[Emphasis added above]

    As at least some readers of this blog are aware, The Antiplanner has, in the highlighted text above, just described how most travel demand forecasting models work.

    Now this does not (in my opinion) mean that computer models are bad and should not be used, be they for economic or traffic or even weather forecasting. But it does mean that in order to use the results of such models, it is vital that the assumptions used by the developers of the model and the input data to the model also be understood.

    An honestly-developed model is a set of tools that provide data that can be used to inform decisions about the future. But those decisionmakers should also know what the assumptions that went in to the forecasts were. And beware of “black box” models, where the developer of the model will not discuss or disclose the inner workings of the model.

  3. Dan

    I tried to read Bionomics, but it was full of cr– and I’m sure I sold it to a used book store, as it is no longer on the shelf. Presumably it is kindling for a wood stove.

    Nonetheless, this

    One implication is that the economy is so complex that, when you pull a lever (pass a law, issue a regulation, create a tax), the unintended consequences are likely to be far greater (and far more negative) than the intended ones.

    is only half the story. Imagine undereducated publics making decisions, biased publics pulling levers, irrational actors acting, misinformation promulgated throughout the dissemination channels (tobacco, creationism, API and climate change, chemicals and environmental health burdens) making negative outcomes, defunding of public education making calculating Pareto optima nearly impossible… fetishizing that individuals acting together scale up to optimum outcomes…come now. This has been shown to be cr–.

    And the assertion that unintended consequences are far more negative than intended consequences? Evidenceless cr–.

    Is this sort of ‘logic’ the best the small minority can come up with?

    DS

  4. K-Dog

    Imagine undereducated publics making decisions, biased publics pulling levers, irrational actors acting… DS

    Undereducated, biased and irrational? (Insert pot and kettle metaphor here.)

  5. the highwayman

    Autoplanner: The economy is not a machine. As Michael Rothschild showed in his book, Bionomics, the economy is more like an ecosystem.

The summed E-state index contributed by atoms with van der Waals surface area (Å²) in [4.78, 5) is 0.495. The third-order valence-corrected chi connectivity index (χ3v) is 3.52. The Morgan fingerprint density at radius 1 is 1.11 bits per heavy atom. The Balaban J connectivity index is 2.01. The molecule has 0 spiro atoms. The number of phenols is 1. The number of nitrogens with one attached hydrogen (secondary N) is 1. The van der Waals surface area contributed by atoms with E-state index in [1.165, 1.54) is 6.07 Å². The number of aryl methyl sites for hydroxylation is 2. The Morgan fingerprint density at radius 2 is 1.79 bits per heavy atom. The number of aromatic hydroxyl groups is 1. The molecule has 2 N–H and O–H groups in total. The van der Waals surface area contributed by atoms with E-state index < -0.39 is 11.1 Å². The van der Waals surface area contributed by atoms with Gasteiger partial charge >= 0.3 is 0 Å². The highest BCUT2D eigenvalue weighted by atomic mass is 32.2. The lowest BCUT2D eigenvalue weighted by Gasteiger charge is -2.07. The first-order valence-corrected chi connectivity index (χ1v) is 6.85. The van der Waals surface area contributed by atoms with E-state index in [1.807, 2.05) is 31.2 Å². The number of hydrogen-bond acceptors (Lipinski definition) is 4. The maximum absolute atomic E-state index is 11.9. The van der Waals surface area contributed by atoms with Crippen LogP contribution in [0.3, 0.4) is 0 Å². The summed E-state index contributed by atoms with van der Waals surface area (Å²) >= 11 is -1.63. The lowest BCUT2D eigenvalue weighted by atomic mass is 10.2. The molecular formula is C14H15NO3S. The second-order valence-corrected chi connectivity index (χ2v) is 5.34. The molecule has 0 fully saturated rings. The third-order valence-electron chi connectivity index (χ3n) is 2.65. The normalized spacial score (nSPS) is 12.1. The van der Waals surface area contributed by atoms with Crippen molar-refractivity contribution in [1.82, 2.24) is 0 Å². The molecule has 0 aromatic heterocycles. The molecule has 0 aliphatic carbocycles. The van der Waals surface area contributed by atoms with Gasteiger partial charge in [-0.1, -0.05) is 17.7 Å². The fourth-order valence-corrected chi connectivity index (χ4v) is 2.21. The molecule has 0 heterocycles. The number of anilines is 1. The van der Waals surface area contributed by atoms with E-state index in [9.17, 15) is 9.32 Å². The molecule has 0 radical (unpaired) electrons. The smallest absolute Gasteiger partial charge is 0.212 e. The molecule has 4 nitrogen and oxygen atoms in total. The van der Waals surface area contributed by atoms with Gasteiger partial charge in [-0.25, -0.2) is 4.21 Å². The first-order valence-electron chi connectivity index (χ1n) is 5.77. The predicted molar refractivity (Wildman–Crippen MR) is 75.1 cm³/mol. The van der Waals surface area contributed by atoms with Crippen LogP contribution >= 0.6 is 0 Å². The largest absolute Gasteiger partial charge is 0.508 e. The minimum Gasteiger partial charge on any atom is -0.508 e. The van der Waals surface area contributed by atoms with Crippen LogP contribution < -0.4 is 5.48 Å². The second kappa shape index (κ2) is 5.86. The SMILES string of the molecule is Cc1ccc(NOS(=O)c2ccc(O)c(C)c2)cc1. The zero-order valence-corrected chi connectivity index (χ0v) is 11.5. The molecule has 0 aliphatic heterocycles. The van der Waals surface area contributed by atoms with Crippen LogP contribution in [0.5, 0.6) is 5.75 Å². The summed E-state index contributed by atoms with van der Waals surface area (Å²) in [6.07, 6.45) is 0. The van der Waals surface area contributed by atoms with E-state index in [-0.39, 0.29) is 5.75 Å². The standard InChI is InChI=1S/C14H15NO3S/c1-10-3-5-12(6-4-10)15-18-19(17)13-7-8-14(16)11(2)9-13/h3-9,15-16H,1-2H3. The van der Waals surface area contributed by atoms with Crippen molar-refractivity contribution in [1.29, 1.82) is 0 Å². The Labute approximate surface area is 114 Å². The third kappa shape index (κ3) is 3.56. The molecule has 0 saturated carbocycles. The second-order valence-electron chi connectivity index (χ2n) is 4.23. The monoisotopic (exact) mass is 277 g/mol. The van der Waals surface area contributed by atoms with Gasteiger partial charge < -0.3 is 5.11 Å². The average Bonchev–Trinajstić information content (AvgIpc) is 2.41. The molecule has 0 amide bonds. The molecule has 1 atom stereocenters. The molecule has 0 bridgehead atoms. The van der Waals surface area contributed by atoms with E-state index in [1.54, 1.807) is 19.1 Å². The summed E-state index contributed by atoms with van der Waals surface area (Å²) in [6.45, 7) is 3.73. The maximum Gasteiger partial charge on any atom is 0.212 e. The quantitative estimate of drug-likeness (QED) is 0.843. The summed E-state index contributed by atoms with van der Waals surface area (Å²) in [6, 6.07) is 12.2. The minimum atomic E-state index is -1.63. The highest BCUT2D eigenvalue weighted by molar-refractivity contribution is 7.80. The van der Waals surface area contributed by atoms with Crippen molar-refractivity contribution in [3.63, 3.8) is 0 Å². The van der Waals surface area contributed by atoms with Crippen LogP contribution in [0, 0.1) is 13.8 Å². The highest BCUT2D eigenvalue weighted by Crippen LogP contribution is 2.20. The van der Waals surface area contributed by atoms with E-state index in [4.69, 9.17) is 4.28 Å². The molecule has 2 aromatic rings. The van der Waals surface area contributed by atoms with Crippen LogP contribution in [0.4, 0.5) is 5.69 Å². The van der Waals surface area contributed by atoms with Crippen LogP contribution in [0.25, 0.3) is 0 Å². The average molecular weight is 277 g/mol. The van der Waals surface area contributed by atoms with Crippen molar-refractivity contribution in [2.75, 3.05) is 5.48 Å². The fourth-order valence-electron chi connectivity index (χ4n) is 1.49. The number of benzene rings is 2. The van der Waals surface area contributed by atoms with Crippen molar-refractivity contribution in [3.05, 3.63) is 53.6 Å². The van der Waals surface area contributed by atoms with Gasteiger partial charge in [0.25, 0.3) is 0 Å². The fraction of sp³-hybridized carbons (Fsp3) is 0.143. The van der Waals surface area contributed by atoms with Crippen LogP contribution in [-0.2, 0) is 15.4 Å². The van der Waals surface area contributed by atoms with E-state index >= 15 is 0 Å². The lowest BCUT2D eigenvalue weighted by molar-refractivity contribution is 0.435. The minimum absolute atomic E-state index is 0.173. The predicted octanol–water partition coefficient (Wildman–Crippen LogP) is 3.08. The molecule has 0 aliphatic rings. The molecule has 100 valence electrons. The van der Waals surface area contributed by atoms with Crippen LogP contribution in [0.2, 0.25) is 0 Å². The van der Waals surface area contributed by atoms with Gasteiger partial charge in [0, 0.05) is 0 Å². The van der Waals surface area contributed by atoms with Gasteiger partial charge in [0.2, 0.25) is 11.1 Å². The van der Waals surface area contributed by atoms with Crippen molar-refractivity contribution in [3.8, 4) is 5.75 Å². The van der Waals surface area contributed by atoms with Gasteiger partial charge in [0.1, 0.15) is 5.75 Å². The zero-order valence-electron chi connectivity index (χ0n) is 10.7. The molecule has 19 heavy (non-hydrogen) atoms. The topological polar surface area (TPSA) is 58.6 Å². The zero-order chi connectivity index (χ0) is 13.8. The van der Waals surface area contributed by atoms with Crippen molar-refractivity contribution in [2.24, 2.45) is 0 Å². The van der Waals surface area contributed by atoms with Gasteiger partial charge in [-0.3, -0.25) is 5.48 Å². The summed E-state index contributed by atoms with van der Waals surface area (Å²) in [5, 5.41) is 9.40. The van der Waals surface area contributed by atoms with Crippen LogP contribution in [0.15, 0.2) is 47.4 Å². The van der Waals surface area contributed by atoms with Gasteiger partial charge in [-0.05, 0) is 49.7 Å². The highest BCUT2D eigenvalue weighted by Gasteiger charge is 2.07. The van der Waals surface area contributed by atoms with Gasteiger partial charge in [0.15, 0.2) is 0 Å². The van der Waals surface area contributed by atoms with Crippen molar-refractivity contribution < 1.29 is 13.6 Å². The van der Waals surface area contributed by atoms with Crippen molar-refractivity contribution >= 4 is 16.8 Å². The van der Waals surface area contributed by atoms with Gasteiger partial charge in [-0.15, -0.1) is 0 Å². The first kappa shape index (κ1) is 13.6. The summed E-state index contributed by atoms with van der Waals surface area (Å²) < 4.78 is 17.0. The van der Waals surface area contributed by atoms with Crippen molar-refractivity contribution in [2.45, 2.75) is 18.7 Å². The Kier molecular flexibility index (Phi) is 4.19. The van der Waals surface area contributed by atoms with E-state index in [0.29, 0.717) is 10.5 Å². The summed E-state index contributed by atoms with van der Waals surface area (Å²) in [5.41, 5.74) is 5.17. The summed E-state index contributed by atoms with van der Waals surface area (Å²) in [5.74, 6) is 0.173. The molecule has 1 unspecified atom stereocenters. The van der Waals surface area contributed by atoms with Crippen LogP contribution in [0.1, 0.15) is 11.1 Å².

THWM: No shit. Our ECOnomy is part of the worlds ECOsystem.

  6. msetty

    THWM: No shit. Our ECOnomy is part of the worlds ECOsystem.

    Funny how such a fundamental fact escapes the libertarian, objectivist et al fundamentalists here.

  7. the highwayman

    msetty said: Funny how such a fundamental fact escapes the libertarian, objectivist et al fundamentalists here.

    THWM: It’s not complicated to understand, it’s hard to be rational with some one that doesn’t want you to even exist.

    They don’t want railroads & mass transit to exist. They don’t want mixed use walkable development to exist, etc.

    Of course there are those that want to drive every where or live in the middle of no where & that’s fine. Though don’t sabotage the lives of those that don’t want to drive all the time or live in the middle of no where.

    The agenda of O’Toole, Cox, Rubin, etc. Isn’t about freedom, it’s about control.

  8. K-Dog

    Saith the highwayman:
    They don’t want railroads & mass transit to exist. They don’t want mixed use walkable development to exist, etc.

    You may pursue any form of transport you wish, as long as you’re willing to pay for it.

    The agenda of O’Toole, Cox, Rubin, etc. Isn’t about freedom, it’s about control.

    I repeat: (Insert pot and kettle metaphor here.)

  9. the highwayman

    K-Dog said: You may pursue any form of transport you wish, as long as you’re willing to pay for it.

    THWM: Again, they don’t want railroads & mass transit to even exist. They don’t want mixed use walkable development to even exist, etc.

    Again, the agenda of O’Toole, Cox, Rubin, etc. Isn’t about freedom, it’s about control!

  10. prk166

    You really want to call people retarded? Really? What are you, 6 years old? Are you really incapable of understanding how mean that is to those who have learning disabilities and other problems that have struggled for so long to get people to treat them like humans and not call them retards?

  11. the highwayman

    Ok, here is my part of why you guys have earned the title of “libertards”.

    You don’t want to even acknowledge that over 100,000 miles of railroad are missing in the US.

    You don’t want to even acknowledge that countless miles of streetcar line are missing.

    The reasons for this are political, not economic.

    I favor a fair market, though that means being fair.

    Road & rail can co-exist, so the moment you start being fair, you’ll no longer be “libertards”.

  12. prk166

    That doesn’t excuse invoking and using a term like retard. Apparently you really are incapable of understanding how cruel that is to those who have learning disabilities and other problems. People that have long struggled to get people to treat them like human beings and not call them retards. Or, worse, you don’t care. You’re willing to do whatever you feel like.

  13. Dan

    HM: you have no evidence for your assertion AFAICT. If you have an argument with evidence and cogent analysis, great. Otherwise you are embarrassing yourself from here.

    DS